Zucchini Dip

Zucchini Dip

The one week break from school is over and kids have returned to the regular routine. Poor Elliott has a bit of a head cold so I have kept him home the last few days so he doesn’t go and cough over his classmates.  Now Tilly has a sore throat and headaches.  No one is terribly sick but they were both home today taking it easy.  Resting in bed with some books, watching a movie and making a 3 course meal out of playdough which is the colour of a ripe bowen mango!


Although it gets a little frustrating not being able to get out of the house for a quick run or do errands, I have enjoyed the stillness of being stuck at home.  Finally having some time to flick through some books I have had sitting on the coffee table and on my bedside table.  I sometimes head upstairs for bed at night with a modest pile of cookbooks to read in the comfort of bed. But often weariness gets the better of me and I find them on the floor in the morning after I’ve kicked them out of bed through the night.

Colour by Victoria Alexander

Although this particular book is not a cookbook, it is just gorgeous to flick through.  It is by Victoria Alexander who has beautiful photography from her extensive travels.  A couple of years ago I heard her talk at the Byron Bay Writers Festival about my absolute favourite subject -food. I have been a fan ever since and love her visual blog.

Colour by Victoria Alexander

‘Colour: A Journey’ is chapters divided by colour and there are little pieces of wisdom dotted throughout.  My favourite – ‘choose your attitude’.

Colour by Victoria Alexander

So with sick kids resting I flicked through a few cookbooks and worked out what I had in my fridge and pantry for a delicious lunch.  I decided on a Carrot Soup, Zucchini Dip and Flour Tortillas.  I want to share all three recipes but I will start today with the dip.

Cookbook inspiration

Turkish Flavours, by Sevtap Yüce, has simple recipes packed with flavour.  And her recipes really are short and easy with readily available ingredients so it is very approachable. She use to work with Bill Granger so perhaps his simple approach has influenced her own style.  In my fridge was the sad remains of a bunch of dill so I was happy to find a recipe to use some up.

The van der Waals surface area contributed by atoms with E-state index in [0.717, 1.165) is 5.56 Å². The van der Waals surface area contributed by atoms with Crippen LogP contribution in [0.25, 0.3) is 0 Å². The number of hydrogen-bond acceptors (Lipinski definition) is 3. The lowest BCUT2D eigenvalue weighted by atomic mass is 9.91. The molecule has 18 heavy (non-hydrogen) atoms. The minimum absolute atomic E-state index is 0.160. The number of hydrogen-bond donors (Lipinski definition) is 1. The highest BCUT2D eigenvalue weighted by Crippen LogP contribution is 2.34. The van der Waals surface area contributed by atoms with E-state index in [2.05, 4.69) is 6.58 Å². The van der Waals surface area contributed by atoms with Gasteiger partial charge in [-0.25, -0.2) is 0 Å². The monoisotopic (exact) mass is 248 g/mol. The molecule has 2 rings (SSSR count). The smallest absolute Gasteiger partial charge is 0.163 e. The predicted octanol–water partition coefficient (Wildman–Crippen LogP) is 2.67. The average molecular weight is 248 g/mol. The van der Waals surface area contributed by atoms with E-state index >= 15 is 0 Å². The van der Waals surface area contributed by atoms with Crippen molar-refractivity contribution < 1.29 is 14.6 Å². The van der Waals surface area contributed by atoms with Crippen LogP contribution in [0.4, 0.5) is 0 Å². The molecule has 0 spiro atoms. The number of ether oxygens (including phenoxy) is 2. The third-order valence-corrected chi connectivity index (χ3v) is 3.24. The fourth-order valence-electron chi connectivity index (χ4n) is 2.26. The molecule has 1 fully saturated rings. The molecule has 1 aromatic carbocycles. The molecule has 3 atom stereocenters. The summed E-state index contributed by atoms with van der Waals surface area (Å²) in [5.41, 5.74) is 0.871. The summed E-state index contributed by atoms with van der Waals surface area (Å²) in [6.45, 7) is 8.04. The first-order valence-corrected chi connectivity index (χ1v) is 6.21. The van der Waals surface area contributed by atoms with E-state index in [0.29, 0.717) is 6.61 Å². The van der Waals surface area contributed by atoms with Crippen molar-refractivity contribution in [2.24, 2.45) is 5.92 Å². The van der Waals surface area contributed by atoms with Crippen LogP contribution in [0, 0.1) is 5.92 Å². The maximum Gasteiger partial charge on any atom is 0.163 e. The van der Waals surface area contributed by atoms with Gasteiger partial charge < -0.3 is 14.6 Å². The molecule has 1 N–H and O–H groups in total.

Zucchini Dip

Best to start by finely chopping up a whole zucchini as this needs to be fried in olive oil until browned and then put aside to cool.


The recipe isn’t too clear if the oil gets drained off after cooking.  I think it adds to the flavour but it doesn’t look particularly pretty mixed into the yoghurt.  I kept the oil but just gave the finished dip a good stir and it was scrumptious.


To the yoghurt I added half a clove of crushed garlic and a good pinch of salt.  Salt will make or break this dip so don’t be stingy! Then stir through the cooled zucchini and place in the serving bowl.  Sprinkle over a really good spoonful of chopped dill.  Elliott wasn’t keen on the dill but Tilly mopped up the dip with our tortillas just as enthusiastically as me.

Garlic Yoghurt

This is best to make right before serving.  It will keep in the fridge for several hours but I wouldn’t sprinkle over the dill until just before it is served.

Zucchini Dip

zucchini dip

(slightly adapted from Turkish Flavours by Sevtap Yüce)

3 tablespoons extra-virgin olive oil
1 zucchini, chopped
125g Greek yoghurt
1/2 clove of garlic, crushed
sea salt
1 tablespoon chopped dill

Heat the oil in a frypan and cook the zucchini over a high heat for 5 minutes or until golden brown.  Set aside to cool.

In a bowl mix together the yoghurt and garlic and season to taste.  Add the cooled zucchini and mix together.  Dollop into a serving bowl and sprinkle over the chopped dill.

This entry was posted in Afternoon Tea, Entertaining, Vegetarian. Bookmark the permalink.

2 Responses to Zucchini Dip

  1. Victoria says:

    This sounds like it would be good used as a condiment with grilled lamb chops. What do you think? Do you recommend this book highly?

    • natalie says:

      Oh yum! I hadn’t thought of that when I was gobbling it down but it most certainly would work. I really like this book. There are some recipes I’ve never heard of, let alone tried, like Flatbreads with Tahini and Honey and Rose Petal Jam. And recipes that would be at home on any dinner table like Chicken and Couscous Salad, Lamb Kofte and Chargrilled Chicken with Green Chillies and Tomato. There are a few recipes I personally will avoid – the most obvious one is the Fried Sheep’s Testicles. I got a big bag of limes the other day so this weekend I’m going to give her Lime and Polenta Cake a whirl – polenta, greek yoghurt and limes. Yum.

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